In the Solanaceae, gametophytic self-incompatibility (GSI) is controlled by two tightly linked genes.  The first gene (S-RNase) is expressed in the style, whereas the second gene (SLF) is expressed in the haploid pollen grain. When the haploid specificity of the pollen grain matches that of either of the two S-RNases expressed in the pistil of the maternal parent, pollen tube growth is terminated.  Thus, under GSI, rare alleles at the S-RNase locus have a selective advantage and negative frequency-dependent selection leads to high levels of allelic diversity in natural populations.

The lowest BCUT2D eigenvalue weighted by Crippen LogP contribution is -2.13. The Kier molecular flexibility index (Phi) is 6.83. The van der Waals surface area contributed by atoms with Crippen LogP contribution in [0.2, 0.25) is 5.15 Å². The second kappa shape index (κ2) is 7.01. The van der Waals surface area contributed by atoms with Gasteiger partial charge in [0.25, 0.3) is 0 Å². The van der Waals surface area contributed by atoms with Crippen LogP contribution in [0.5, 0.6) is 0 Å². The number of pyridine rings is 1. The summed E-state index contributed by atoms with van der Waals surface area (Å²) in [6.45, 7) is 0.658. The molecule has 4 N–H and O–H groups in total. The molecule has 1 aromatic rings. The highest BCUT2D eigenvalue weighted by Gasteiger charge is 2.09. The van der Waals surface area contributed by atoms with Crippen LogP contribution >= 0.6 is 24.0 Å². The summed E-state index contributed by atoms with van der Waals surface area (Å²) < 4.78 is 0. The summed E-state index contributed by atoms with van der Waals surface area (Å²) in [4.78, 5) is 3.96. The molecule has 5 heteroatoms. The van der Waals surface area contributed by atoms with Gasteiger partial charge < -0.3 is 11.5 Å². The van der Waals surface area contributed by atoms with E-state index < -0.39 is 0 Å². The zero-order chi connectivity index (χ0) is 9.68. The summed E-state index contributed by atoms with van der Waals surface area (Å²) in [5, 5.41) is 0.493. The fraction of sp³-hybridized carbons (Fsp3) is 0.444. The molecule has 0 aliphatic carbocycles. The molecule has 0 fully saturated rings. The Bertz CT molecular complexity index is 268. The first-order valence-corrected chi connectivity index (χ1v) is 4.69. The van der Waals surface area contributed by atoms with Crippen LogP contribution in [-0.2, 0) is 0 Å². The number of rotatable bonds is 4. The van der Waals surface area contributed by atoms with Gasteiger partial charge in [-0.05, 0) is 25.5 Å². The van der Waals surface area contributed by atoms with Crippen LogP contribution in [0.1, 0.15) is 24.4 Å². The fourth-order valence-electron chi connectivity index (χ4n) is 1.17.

Our lab studies the population genetics and molecular evolution of mating system genes in natural populations of Lycium and in the model system Solanum.  In particular, we are interested in using such data to make inferences about the maintenance (or loss) of self-incompatibility.  These genes also have useful properties that make them appropriate for making historical inferences regarding patterns of plant dispersal and ancestral mating systems.

Reproductive ecology of Lobelia (Lobeliaceae)

This field project (June-September) investigated the reproductive biology of two species of Lobelia native to Massachusetts.  Lobelia spicata and L. siphilitica have gynodioecious populations, in which two mating types are present: hermaphroditic or female plants. 

More information about this system is available here.

Evolutionary diversification of andromonoecy in Solanum section Lasiocarpa (Solanaceae)